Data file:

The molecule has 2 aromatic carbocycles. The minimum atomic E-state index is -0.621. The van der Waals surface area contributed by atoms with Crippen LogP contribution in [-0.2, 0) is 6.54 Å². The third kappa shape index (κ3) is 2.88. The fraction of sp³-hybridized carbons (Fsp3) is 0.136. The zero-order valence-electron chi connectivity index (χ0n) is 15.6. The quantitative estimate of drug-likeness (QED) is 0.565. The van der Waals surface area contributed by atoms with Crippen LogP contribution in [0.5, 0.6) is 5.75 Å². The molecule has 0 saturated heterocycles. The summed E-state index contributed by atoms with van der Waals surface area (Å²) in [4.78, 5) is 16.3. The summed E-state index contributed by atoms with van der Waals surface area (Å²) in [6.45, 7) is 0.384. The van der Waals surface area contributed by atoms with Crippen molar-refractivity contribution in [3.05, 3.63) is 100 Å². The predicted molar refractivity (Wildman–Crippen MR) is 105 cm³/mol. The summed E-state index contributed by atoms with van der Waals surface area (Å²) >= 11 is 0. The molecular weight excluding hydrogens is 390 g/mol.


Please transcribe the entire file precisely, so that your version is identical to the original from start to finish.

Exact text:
The molecule has 2 aromatic carbocycles. The minimum atomic E-state index is -0.621. The van der Waals surface area contributed by atoms with Crippen LogP contribution in [-0.2, 0) is 6.54 Å². The third kappa shape index (κ3) is 2.88. The fraction of sp³-hybridized carbons (Fsp3) is 0.136. The zero-order valence-electron chi connectivity index (χ0n) is 15.6. The quantitative estimate of drug-likeness (QED) is 0.565. The van der Waals surface area contributed by atoms with Crippen LogP contribution in [0.5, 0.6) is 5.75 Å². The molecule has 0 saturated heterocycles. The summed E-state index contributed by atoms with van der Waals surface area (Å²) in [4.78, 5) is 16.3. The summed E-state index contributed by atoms with van der Waals surface area (Å²) in [6.45, 7) is 0.384. The van der Waals surface area contributed by atoms with Crippen molar-refractivity contribution in [3.05, 3.63) is 100 Å². The predicted molar refractivity (Wildman–Crippen MR) is 105 cm³/mol. The summed E-state index contributed by atoms with van der Waals surface area (Å²) >= 11 is 0. The molecular weight excluding hydrogens is 390 g/mol.